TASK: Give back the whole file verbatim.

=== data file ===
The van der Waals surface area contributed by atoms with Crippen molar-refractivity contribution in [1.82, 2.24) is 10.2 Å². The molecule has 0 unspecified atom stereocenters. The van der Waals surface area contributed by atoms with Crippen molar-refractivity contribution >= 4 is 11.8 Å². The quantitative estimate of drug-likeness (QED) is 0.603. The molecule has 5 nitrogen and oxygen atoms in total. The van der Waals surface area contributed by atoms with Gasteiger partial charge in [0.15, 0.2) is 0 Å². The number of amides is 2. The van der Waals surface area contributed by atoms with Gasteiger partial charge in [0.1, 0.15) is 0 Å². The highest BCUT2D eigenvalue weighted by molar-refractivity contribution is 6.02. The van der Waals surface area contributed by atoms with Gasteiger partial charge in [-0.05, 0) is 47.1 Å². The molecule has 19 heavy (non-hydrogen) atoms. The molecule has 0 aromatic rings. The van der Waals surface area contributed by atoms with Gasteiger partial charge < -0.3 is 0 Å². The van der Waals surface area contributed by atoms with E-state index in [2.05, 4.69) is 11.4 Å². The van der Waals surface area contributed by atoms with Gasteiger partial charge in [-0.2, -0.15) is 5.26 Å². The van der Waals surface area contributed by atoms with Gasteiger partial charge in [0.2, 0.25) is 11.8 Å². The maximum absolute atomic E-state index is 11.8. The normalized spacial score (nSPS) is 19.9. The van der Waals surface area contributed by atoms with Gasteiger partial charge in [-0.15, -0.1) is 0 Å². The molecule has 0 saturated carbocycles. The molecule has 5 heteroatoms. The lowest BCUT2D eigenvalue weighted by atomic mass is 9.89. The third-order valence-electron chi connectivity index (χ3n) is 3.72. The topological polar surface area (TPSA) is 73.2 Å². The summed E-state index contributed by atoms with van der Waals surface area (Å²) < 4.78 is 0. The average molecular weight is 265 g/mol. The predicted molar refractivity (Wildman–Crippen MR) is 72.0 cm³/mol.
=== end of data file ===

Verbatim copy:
The van der Waals surface area contributed by atoms with Crippen molar-refractivity contribution in [1.82, 2.24) is 10.2 Å². The molecule has 0 unspecified atom stereocenters. The van der Waals surface area contributed by atoms with Crippen molar-refractivity contribution >= 4 is 11.8 Å². The quantitative estimate of drug-likeness (QED) is 0.603. The molecule has 5 nitrogen and oxygen atoms in total. The van der Waals surface area contributed by atoms with Gasteiger partial charge in [0.15, 0.2) is 0 Å². The number of amides is 2. The van der Waals surface area contributed by atoms with Gasteiger partial charge in [0.1, 0.15) is 0 Å². The highest BCUT2D eigenvalue weighted by molar-refractivity contribution is 6.02. The van der Waals surface area contributed by atoms with Gasteiger partial charge in [-0.05, 0) is 47.1 Å². The molecule has 19 heavy (non-hydrogen) atoms. The molecule has 0 aromatic rings. The van der Waals surface area contributed by atoms with Gasteiger partial charge < -0.3 is 0 Å². The van der Waals surface area contributed by atoms with E-state index in [2.05, 4.69) is 11.4 Å². The van der Waals surface area contributed by atoms with Gasteiger partial charge in [-0.2, -0.15) is 5.26 Å². The van der Waals surface area contributed by atoms with Gasteiger partial charge in [0.2, 0.25) is 11.8 Å². The maximum absolute atomic E-state index is 11.8. The normalized spacial score (nSPS) is 19.9. The van der Waals surface area contributed by atoms with Gasteiger partial charge in [-0.15, -0.1) is 0 Å². The molecule has 0 saturated carbocycles. The molecule has 5 heteroatoms. The lowest BCUT2D eigenvalue weighted by atomic mass is 9.89. The third-order valence-electron chi connectivity index (χ3n) is 3.72. The topological polar surface area (TPSA) is 73.2 Å². The summed E-state index contributed by atoms with van der Waals surface area (Å²) < 4.78 is 0. The average molecular weight is 265 g/mol. The predicted molar refractivity (Wildman–Crippen MR) is 72.0 cm³/mol.